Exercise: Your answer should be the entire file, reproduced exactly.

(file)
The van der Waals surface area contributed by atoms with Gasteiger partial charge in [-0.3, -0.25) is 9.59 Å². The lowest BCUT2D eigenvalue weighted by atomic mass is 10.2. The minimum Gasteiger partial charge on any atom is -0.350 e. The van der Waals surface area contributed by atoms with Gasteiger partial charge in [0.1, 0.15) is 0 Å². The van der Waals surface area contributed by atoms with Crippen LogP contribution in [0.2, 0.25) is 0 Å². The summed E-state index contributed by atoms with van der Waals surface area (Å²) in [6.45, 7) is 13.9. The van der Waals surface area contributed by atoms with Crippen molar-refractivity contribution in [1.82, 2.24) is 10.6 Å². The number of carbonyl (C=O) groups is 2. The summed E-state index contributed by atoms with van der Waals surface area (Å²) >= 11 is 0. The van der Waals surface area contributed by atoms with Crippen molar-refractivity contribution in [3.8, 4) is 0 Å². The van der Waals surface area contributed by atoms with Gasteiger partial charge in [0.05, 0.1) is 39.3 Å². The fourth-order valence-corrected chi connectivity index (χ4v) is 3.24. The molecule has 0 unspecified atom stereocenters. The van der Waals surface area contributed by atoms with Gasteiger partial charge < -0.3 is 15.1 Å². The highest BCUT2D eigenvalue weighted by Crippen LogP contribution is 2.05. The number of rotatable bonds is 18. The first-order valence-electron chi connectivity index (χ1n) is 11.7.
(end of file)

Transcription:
The van der Waals surface area contributed by atoms with Gasteiger partial charge in [-0.3, -0.25) is 9.59 Å². The lowest BCUT2D eigenvalue weighted by atomic mass is 10.2. The minimum Gasteiger partial charge on any atom is -0.350 e. The van der Waals surface area contributed by atoms with Gasteiger partial charge in [0.1, 0.15) is 0 Å². The van der Waals surface area contributed by atoms with Crippen LogP contribution in [0.2, 0.25) is 0 Å². The summed E-state index contributed by atoms with van der Waals surface area (Å²) in [6.45, 7) is 13.9. The van der Waals surface area contributed by atoms with Crippen molar-refractivity contribution in [1.82, 2.24) is 10.6 Å². The number of carbonyl (C=O) groups is 2. The summed E-state index contributed by atoms with van der Waals surface area (Å²) >= 11 is 0. The van der Waals surface area contributed by atoms with Crippen molar-refractivity contribution in [3.8, 4) is 0 Å². The van der Waals surface area contributed by atoms with Gasteiger partial charge in [0.05, 0.1) is 39.3 Å². The fourth-order valence-corrected chi connectivity index (χ4v) is 3.24. The molecule has 0 unspecified atom stereocenters. The van der Waals surface area contributed by atoms with Gasteiger partial charge < -0.3 is 15.1 Å². The highest BCUT2D eigenvalue weighted by Crippen LogP contribution is 2.05. The number of rotatable bonds is 18. The first-order valence-electron chi connectivity index (χ1n) is 11.7.